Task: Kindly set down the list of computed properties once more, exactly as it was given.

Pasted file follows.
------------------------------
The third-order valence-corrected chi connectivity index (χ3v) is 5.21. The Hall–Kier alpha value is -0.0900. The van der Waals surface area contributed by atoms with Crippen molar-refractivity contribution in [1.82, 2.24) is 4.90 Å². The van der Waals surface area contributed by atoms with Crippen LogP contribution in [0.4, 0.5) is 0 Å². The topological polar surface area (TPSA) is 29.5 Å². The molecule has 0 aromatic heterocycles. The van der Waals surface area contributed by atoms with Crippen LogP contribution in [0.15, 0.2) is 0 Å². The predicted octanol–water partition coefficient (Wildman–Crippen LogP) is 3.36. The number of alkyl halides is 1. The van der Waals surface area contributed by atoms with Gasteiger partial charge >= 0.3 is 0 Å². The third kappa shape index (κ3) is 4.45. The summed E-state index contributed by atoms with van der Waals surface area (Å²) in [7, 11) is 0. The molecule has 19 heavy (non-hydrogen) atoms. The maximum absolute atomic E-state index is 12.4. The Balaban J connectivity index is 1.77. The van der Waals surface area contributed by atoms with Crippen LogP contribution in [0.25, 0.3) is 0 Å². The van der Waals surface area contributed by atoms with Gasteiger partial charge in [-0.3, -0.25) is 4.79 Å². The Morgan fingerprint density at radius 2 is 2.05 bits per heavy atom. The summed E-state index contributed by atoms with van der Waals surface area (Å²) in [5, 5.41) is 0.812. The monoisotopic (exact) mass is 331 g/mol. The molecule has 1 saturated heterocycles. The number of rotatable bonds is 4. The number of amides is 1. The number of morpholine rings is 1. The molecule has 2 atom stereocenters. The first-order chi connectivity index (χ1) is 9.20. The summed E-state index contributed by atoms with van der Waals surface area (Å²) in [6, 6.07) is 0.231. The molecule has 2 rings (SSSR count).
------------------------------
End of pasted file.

The third-order valence-corrected chi connectivity index (χ3v) is 5.21. The Hall–Kier alpha value is -0.0900. The van der Waals surface area contributed by atoms with Crippen molar-refractivity contribution in [1.82, 2.24) is 4.90 Å². The van der Waals surface area contributed by atoms with Crippen LogP contribution in [0.4, 0.5) is 0 Å². The topological polar surface area (TPSA) is 29.5 Å². The molecule has 0 aromatic heterocycles. The van der Waals surface area contributed by atoms with Crippen LogP contribution in [0.15, 0.2) is 0 Å². The predicted octanol–water partition coefficient (Wildman–Crippen LogP) is 3.36. The number of alkyl halides is 1. The van der Waals surface area contributed by atoms with Gasteiger partial charge >= 0.3 is 0 Å². The third kappa shape index (κ3) is 4.45. The summed E-state index contributed by atoms with van der Waals surface area (Å²) in [7, 11) is 0. The molecule has 19 heavy (non-hydrogen) atoms. The maximum absolute atomic E-state index is 12.4. The Balaban J connectivity index is 1.77. The van der Waals surface area contributed by atoms with Crippen LogP contribution in [0.25, 0.3) is 0 Å². The van der Waals surface area contributed by atoms with Gasteiger partial charge in [-0.3, -0.25) is 4.79 Å². The Morgan fingerprint density at radius 2 is 2.05 bits per heavy atom. The summed E-state index contributed by atoms with van der Waals surface area (Å²) in [5, 5.41) is 0.812. The monoisotopic (exact) mass is 331 g/mol. The molecule has 1 saturated heterocycles. The number of rotatable bonds is 4. The number of amides is 1. The number of morpholine rings is 1. The molecule has 2 atom stereocenters. The first-order chi connectivity index (χ1) is 9.20. The summed E-state index contributed by atoms with van der Waals surface area (Å²) in [6, 6.07) is 0.231. The molecule has 2 rings (SSSR count).